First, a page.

W3C home > Mailing lists > Public > public-webapi@w3.org > May 2008

Re: XHR header blacklist rationale

From: Jonas Sicking <jonas@sicking.cc>
Date: Tue, 27 May 2008 18:00:02 -0700
Message-ID: <483CAE92.7060000@sicking.cc>
To: Julian Reschke <julian.reschke@gmx.de>
CC: Anne van Kesteren <annevk@opera.com>, Sunava Dutta <sunavad@windows.microsoft.com>, "public-webapi@w3.org" <public-webapi@w3.org>, Gideon Cohn <gidco@windows.microsoft.com>, Ahmed Kamel <Ahmed.Kamel@microsoft.com>, Zhenbin Xu <zhenbinx@windows.microsoft.com>, Doug Stamper <dstamper@exchange.microsoft.com>

Julian Reschke wrote:
> Jonas Sicking wrote:
>> These should absolutely not be under control of web content.
>> The Referer header is used by some web servers for security checks so 
>> allowing this to be settable would work around that. Servers can't 
>> currently rely on the header being there due to some firewalls/proxies 
>> filtering it, however they can rely on it being true when it is there.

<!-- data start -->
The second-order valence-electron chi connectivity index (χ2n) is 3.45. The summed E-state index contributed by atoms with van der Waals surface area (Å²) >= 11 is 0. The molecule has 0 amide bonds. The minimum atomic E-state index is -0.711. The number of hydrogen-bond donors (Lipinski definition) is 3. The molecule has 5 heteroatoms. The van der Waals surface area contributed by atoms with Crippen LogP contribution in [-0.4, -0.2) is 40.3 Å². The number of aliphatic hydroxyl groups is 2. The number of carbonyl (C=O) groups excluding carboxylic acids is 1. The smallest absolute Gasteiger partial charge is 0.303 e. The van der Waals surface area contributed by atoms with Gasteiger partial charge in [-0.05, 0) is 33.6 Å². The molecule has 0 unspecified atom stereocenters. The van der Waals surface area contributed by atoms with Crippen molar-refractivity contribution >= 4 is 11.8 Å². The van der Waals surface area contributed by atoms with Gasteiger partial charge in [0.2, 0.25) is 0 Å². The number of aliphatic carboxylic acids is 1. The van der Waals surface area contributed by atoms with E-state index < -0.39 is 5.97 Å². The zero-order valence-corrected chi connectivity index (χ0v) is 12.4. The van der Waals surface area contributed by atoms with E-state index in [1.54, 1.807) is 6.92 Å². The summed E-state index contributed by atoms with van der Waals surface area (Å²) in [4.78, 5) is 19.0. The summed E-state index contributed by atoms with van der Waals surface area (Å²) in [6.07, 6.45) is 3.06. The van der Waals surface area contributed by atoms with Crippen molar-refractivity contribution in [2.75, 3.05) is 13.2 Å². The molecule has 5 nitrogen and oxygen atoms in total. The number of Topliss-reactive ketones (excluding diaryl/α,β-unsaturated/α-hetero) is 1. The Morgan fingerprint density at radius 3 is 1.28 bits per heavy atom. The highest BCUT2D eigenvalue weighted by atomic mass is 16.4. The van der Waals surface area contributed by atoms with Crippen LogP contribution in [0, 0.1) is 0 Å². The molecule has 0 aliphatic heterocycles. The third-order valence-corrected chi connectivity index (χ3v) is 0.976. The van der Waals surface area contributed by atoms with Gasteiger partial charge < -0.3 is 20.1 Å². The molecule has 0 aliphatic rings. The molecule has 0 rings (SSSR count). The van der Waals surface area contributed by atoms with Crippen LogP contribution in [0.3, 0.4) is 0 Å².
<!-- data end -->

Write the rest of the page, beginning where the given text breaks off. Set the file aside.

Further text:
>> The User-Agent is used a lot for logging and measuring various aspects 
>> (OS, UA, etc) of the user base for a site. Allowing this to be 
>> "spoofed" by a web page would severely reduce its usefulness. You cite 
>> in a different mail that you want to be able to set this to work 
>> around servers that send different content based to different UAs 
>> based on this header. However if we let this header be set by web 
>> content then servers would not be able to rely on the User-Agent 
>> header and would likely start using even worse mechanisms.
> Microsoft's ActiveX version of XMLHTTPRequest definitively lets clients 
> set it. I know it, because it was needed to override the UA header, so 
> that servers would do proper authentication instead of form-based login.
> Not sure about what the native implementations do today, but I think we 
> need to make sure that the XHR spec doesn't break use cases that work 
> today.

I assume that by "it" you mean the User-Agent header?

Looking at the code it does indeed look like we let you set that header, 
which greatly surprises me.

My gut feeling though is that we want sites to be able to rely on the UA 
header for logging. I'm fine with breaking "use cases that work today" 
if we do it to improve security. The User-Agent header isn't strictly 
security, but it's close to.

/ Jonas
Received on Wednesday, 28 May 2008 01:02:48 UTC

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